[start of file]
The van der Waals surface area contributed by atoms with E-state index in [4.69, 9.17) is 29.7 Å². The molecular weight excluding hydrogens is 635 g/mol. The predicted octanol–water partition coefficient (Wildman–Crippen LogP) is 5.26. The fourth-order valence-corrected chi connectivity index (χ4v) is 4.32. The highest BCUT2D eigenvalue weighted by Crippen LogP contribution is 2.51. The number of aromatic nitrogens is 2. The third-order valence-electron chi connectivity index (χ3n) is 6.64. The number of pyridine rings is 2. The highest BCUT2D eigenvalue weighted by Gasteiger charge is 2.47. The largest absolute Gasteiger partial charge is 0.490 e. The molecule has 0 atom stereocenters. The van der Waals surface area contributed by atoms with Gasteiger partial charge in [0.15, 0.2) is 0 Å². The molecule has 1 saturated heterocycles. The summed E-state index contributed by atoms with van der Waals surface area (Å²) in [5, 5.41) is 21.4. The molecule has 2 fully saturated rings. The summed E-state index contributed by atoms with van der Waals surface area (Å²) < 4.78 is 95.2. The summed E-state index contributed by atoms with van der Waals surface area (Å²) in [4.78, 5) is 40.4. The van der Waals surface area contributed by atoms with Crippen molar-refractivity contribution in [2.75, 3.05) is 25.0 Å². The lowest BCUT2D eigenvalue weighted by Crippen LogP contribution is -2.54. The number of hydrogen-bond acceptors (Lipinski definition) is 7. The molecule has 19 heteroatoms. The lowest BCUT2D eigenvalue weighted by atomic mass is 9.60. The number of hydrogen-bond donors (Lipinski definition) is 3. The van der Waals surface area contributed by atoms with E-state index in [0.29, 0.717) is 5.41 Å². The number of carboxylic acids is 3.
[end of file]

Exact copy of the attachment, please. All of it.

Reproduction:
The van der Waals surface area contributed by atoms with E-state index in [4.69, 9.17) is 29.7 Å². The molecular weight excluding hydrogens is 635 g/mol. The predicted octanol–water partition coefficient (Wildman–Crippen LogP) is 5.26. The fourth-order valence-corrected chi connectivity index (χ4v) is 4.32. The highest BCUT2D eigenvalue weighted by Crippen LogP contribution is 2.51. The number of aromatic nitrogens is 2. The third-order valence-electron chi connectivity index (χ3n) is 6.64. The number of pyridine rings is 2. The highest BCUT2D eigenvalue weighted by Gasteiger charge is 2.47. The largest absolute Gasteiger partial charge is 0.490 e. The molecule has 0 atom stereocenters. The van der Waals surface area contributed by atoms with Gasteiger partial charge in [0.15, 0.2) is 0 Å². The molecule has 1 saturated heterocycles. The summed E-state index contributed by atoms with van der Waals surface area (Å²) in [5, 5.41) is 21.4. The molecule has 2 fully saturated rings. The summed E-state index contributed by atoms with van der Waals surface area (Å²) < 4.78 is 95.2. The summed E-state index contributed by atoms with van der Waals surface area (Å²) in [4.78, 5) is 40.4. The van der Waals surface area contributed by atoms with Crippen molar-refractivity contribution in [2.75, 3.05) is 25.0 Å². The lowest BCUT2D eigenvalue weighted by Crippen LogP contribution is -2.54. The number of hydrogen-bond acceptors (Lipinski definition) is 7. The molecule has 19 heteroatoms. The lowest BCUT2D eigenvalue weighted by atomic mass is 9.60. The number of hydrogen-bond donors (Lipinski definition) is 3. The van der Waals surface area contributed by atoms with E-state index in [0.29, 0.717) is 5.41 Å². The number of carboxylic acids is 3.